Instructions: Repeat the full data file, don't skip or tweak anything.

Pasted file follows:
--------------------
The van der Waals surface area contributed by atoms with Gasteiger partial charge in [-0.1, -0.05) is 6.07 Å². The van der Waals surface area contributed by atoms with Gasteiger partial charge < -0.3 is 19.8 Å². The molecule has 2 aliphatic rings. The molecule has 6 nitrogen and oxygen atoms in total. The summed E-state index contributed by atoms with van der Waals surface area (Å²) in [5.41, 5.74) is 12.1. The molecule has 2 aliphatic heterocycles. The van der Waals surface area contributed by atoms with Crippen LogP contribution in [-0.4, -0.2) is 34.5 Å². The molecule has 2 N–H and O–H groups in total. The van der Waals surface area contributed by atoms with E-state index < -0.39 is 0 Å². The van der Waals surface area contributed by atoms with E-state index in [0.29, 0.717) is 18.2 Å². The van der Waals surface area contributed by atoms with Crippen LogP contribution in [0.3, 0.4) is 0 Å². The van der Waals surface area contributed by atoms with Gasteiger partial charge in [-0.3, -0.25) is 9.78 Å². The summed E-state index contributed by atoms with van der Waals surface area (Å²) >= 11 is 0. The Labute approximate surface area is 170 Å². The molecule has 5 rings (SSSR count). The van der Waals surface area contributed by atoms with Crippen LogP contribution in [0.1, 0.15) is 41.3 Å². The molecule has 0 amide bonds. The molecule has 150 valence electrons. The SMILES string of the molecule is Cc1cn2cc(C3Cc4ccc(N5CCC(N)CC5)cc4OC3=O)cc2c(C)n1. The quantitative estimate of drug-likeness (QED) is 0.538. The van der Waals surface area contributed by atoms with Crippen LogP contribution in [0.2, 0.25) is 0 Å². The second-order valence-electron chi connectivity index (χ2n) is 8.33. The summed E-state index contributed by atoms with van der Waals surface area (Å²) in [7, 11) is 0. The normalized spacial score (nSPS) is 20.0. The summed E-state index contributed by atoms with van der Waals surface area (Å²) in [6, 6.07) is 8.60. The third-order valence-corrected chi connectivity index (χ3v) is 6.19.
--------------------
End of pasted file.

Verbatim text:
The van der Waals surface area contributed by atoms with Gasteiger partial charge in [-0.1, -0.05) is 6.07 Å². The van der Waals surface area contributed by atoms with Gasteiger partial charge < -0.3 is 19.8 Å². The molecule has 2 aliphatic rings. The molecule has 6 nitrogen and oxygen atoms in total. The summed E-state index contributed by atoms with van der Waals surface area (Å²) in [5.41, 5.74) is 12.1. The molecule has 2 aliphatic heterocycles. The van der Waals surface area contributed by atoms with Crippen LogP contribution in [-0.4, -0.2) is 34.5 Å². The molecule has 2 N–H and O–H groups in total. The van der Waals surface area contributed by atoms with E-state index < -0.39 is 0 Å². The van der Waals surface area contributed by atoms with E-state index in [0.29, 0.717) is 18.2 Å². The van der Waals surface area contributed by atoms with Crippen LogP contribution in [0.3, 0.4) is 0 Å². The van der Waals surface area contributed by atoms with Gasteiger partial charge in [-0.3, -0.25) is 9.78 Å². The summed E-state index contributed by atoms with van der Waals surface area (Å²) >= 11 is 0. The Labute approximate surface area is 170 Å². The molecule has 5 rings (SSSR count). The van der Waals surface area contributed by atoms with Crippen LogP contribution in [0.1, 0.15) is 41.3 Å². The molecule has 0 amide bonds. The molecule has 150 valence electrons. The SMILES string of the molecule is Cc1cn2cc(C3Cc4ccc(N5CCC(N)CC5)cc4OC3=O)cc2c(C)n1. The quantitative estimate of drug-likeness (QED) is 0.538. The van der Waals surface area contributed by atoms with Crippen LogP contribution in [0.2, 0.25) is 0 Å². The second-order valence-electron chi connectivity index (χ2n) is 8.33. The summed E-state index contributed by atoms with van der Waals surface area (Å²) in [7, 11) is 0. The normalized spacial score (nSPS) is 20.0. The summed E-state index contributed by atoms with van der Waals surface area (Å²) in [6, 6.07) is 8.60. The third-order valence-corrected chi connectivity index (χ3v) is 6.19.